Nearly 30 years after the passage of the Americans with Disabilities Act people with disabilities still report transportation as a significant barrier to employment, health care, and community participation. This is especially true in rural communities where public transit may be inaccessible, unaffordable, inappropriate, or not available. While many unique solutions exist, there is a lack of evidence about how people use them and how they impact the health and well-being of people with disabilities.
To address this lack of knowledge, RTC:Rural is conducting
research about rural transportation options in rural communities across
RTC:Rural is excited to share that we’re relaunching #MapMonday, our weekly map series. Every Monday, we’ll share a new map on our social media channels. Follow RTC:Rural on Facebook, Twitter, or LinkedIn so you don’t miss a map! (But don’t worry if you do miss one—they’re all available on our website).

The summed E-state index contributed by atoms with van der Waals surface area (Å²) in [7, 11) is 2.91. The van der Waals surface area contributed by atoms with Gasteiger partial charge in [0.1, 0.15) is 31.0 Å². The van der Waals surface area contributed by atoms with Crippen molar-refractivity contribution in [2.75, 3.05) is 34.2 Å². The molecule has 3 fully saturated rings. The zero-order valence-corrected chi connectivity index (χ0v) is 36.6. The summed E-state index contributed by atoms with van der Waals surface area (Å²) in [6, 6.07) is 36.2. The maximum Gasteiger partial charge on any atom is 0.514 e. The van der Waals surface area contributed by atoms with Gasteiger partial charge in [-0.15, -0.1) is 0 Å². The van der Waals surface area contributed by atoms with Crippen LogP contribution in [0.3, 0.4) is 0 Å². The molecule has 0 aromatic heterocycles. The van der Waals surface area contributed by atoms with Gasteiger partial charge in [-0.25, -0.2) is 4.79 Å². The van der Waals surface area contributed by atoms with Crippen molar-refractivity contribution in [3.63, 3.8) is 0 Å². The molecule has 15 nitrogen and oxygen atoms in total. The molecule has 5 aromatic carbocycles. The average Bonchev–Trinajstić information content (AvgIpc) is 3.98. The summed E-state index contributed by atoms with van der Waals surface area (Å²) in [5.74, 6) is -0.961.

In the coming weeks, we’ll share maps with overall disability rates, disability rates by difficulty and functional limitation (such as vision, hearing, mobility, and self-care difficulty), veterans, poverty, and employment rates. Continue reading →
In December 2018 the U.S. Census Bureau released the 2013-2017 American Community Survey summary data. In the recently released fact sheet “Employment disparity grows for rural Americans with disability,” RTC:Rural researchers used this data to begin exploring how employment rates have changed for people with disabilities in the context of changing economic conditions. They found increasing disparities between people with and without disabilities across the country as well as across the rural-urban continuum.
Click the links below to download the fact sheet from the RTC:Rural and Rural Institute ScholarWorks collection: